Define Names to Store a Value or Formula

Although referencing data by name is convenient, it’s sometimes more helpful to store a constant value or even a formula, especially if you’ve been creating custom functions in VBA.

  1. Define Name to Store Value
  2. Define Name to Sum Cells
  3. Generate Names From the Selection

Named Value

Assume you have a tax rate of 10%, which you need to use throughout your workbook for various calculations. Instead of entering the value 10% (0.1) into each formula that requires this tax rate, you can enter the word TaxRate and Excel automatically will know that TaxRate has a value of 0.1. Here is how to do this:

  1. Click on the Formulas tab and in the “Defined Names” group, click on Define Name.
  2. In the Name box, type TaxRate.
  3. In the Refers To box, enter =0.1
  4. Click OK.

From this point on, you can enter any formula into any cell, and instead of adding 10% as part of the calculation, you can use the word TaxRate.

Define Name to Sum Cells Automatically

To take things a step further with this concept, you can use formulas as your Refers To range rather than a cell address or constant value. Suppose you want to create a name that, when entered into a cell, automatically returns the SUM of the 10 cells immediately above it.

  1. Select cell A11 on any worksheet.
  2. Click on the Formulas tab and in the “Defined Names” group, click on Define Name.
  3. In the Name box, type Total.
  4. In the Refers To box, enter =SUM(A1:A10).
  5. Click OK.

Enter any 10 numbers in any column starting from row 1. Now come down to row 11 of the same column and type the following: =Total.

The name Total automatically will return the SUM of the 10 cells you just entered in A1:A10.

If you want to create a similarly named formula that is not restricted to only 10 cells, but rather, includes all the cells directly above whatever row happens to contain =Total, follow these steps.

  1. Select cell B11 and then
  2. Click on the Formulas tab and in the “Defined Names” group, click on Define Name.
  3. In the Name box, type Total2.
  4. click the Refers To box and type the formula =SUM(B$1:B10).
  5. Click OK.

Select any row in any column other than row 1 and enter =Total, and you automatically will get the SUM of all the cells above where you enter this, regardless of how many rows there are.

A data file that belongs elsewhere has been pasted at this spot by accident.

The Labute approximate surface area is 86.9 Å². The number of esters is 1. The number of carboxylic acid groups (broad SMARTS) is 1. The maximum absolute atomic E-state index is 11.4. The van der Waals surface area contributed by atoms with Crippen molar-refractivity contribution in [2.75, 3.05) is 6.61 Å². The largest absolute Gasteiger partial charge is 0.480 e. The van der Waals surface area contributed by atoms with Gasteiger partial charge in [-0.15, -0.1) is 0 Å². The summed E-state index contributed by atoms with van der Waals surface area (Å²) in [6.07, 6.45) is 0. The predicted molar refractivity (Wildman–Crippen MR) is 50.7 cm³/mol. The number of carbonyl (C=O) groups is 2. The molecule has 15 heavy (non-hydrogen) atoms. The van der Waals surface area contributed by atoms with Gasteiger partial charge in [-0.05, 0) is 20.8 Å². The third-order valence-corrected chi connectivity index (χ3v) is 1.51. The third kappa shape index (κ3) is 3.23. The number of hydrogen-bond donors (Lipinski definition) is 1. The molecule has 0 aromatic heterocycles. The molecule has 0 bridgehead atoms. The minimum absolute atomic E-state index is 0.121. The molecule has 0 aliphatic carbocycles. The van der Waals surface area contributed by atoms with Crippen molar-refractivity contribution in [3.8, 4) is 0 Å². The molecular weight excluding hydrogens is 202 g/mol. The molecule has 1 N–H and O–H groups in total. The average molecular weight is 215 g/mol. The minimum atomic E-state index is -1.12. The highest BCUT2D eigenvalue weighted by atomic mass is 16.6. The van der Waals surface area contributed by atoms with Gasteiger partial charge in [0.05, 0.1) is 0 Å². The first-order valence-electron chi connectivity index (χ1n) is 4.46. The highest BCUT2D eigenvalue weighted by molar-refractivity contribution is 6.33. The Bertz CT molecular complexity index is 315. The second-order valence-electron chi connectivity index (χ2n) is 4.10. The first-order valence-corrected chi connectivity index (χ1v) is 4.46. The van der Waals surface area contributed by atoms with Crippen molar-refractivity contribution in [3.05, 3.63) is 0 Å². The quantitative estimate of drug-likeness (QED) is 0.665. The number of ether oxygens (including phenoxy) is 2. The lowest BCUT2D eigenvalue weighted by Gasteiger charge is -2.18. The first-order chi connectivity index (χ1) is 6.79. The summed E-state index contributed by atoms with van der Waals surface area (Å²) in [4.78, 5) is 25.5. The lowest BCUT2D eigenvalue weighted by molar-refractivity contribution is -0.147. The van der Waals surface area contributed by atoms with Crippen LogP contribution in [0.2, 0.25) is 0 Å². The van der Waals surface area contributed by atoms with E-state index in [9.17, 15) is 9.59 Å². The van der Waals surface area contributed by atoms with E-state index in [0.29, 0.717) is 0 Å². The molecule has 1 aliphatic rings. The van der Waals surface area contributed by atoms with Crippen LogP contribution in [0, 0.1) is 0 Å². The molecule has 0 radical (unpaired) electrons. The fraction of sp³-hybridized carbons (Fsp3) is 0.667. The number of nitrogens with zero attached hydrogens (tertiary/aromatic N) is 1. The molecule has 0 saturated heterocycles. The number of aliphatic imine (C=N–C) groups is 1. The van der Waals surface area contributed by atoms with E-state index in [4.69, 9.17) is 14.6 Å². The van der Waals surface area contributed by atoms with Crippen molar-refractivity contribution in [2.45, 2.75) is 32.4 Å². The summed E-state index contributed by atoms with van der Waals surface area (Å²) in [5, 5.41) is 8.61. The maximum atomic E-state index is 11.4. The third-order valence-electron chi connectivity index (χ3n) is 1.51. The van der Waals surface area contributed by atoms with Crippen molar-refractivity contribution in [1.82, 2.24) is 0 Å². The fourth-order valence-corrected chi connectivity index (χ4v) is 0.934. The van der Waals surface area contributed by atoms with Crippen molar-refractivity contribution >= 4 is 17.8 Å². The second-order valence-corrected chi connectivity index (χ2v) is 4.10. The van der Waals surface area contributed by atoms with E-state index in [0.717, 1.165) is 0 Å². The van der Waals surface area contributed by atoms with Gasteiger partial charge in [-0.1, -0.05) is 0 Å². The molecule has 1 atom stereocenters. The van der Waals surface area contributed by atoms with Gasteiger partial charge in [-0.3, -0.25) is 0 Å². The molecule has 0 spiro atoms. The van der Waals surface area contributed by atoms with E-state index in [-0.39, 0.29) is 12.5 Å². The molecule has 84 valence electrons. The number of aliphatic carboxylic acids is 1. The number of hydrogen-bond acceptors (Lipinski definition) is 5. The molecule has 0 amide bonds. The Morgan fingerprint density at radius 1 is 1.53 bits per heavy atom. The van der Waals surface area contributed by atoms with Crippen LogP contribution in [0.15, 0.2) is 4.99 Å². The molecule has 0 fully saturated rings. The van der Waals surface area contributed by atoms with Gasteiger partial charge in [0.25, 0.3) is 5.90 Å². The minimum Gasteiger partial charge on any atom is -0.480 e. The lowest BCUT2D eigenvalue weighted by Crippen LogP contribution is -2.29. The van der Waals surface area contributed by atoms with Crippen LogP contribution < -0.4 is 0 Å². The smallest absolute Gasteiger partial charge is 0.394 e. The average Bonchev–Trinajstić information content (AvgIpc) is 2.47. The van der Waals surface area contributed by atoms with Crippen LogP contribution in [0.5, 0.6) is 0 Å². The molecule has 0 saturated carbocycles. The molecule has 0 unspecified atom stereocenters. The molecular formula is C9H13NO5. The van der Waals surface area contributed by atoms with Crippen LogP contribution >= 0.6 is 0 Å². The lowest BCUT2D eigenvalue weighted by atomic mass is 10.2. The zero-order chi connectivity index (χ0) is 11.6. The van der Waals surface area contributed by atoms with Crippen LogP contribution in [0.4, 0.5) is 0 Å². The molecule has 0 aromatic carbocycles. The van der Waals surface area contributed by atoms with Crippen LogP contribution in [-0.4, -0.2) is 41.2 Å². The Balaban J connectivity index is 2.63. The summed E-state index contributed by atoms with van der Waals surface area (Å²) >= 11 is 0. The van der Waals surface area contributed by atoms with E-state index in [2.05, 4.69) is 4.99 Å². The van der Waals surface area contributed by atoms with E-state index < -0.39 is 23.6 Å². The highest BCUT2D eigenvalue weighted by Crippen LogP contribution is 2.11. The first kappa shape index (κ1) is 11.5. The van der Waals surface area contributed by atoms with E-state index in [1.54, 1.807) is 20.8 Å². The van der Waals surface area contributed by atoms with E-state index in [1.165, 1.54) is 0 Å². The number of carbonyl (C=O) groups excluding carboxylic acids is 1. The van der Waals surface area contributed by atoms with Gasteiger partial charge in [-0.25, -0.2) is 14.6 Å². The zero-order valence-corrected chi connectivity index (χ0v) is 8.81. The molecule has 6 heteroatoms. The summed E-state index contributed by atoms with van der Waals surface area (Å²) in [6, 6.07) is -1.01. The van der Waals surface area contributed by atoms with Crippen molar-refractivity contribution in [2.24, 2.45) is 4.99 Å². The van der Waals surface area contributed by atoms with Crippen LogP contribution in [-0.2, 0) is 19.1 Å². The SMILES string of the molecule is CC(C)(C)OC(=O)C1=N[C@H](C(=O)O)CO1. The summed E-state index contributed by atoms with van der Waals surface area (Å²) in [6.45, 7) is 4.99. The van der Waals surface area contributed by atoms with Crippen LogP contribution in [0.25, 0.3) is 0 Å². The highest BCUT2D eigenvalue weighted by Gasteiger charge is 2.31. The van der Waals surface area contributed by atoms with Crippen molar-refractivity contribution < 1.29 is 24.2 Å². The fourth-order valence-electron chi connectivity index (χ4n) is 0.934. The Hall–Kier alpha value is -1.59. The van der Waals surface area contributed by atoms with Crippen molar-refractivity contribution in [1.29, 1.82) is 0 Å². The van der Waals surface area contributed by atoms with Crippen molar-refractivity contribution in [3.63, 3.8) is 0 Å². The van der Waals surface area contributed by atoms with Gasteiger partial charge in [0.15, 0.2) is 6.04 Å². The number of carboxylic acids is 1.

This is because you anchored row number 1 by making it an absolute reference, yet left the reference to cell B10 as a relative reference, meaning it always will end up being the cell immediately above where you entered the named formula =Total.

Generate Names From the Selection

Excel can generate named ranges based on your selection, using the top/bottom rows and/or left/right columns as the names. These named ranges can then be used to reference the data. To generate names from the selection follow these steps:

  1. In cell A1, enter the heading Name.
  2. In cell B1, enter the heading Pay.
  3. In cell C1, enter the heading Title.
  4. In cell A2, enter Philip.
  5. In cell A3, enter Reese.
  6. In cell B2, enter 10.
  7. In cell B3, enter 20.
  8. In cell C2, enter Mr.
  9. In cell C3, enter Dr.
  1. Now, select the range A1:C3.
  2. Go to the Formula tab and click Create from Selection. It will open the “Create Names from Selection” dialog box.
  3. Ensure that both the Top row and Left column checkboxes are checked.
  4. Click OK.

Select any cell outside your table and enter =Reese Title. You should get the correct title (in this case Dr. ) for the name Reese. See the following figure:

The space between the words Reese and Title is important, as this is what Excel understands as the intersect operator.

Note: The names of named ranges cannot contain a space. When you create names from a selection, Excel automatically places an underscore in the spaces between two or more words. To refer name that contains spaces, you should replace the spaces with underscores. For example, to refer Carl Nicks, you should use Carl_Nicks.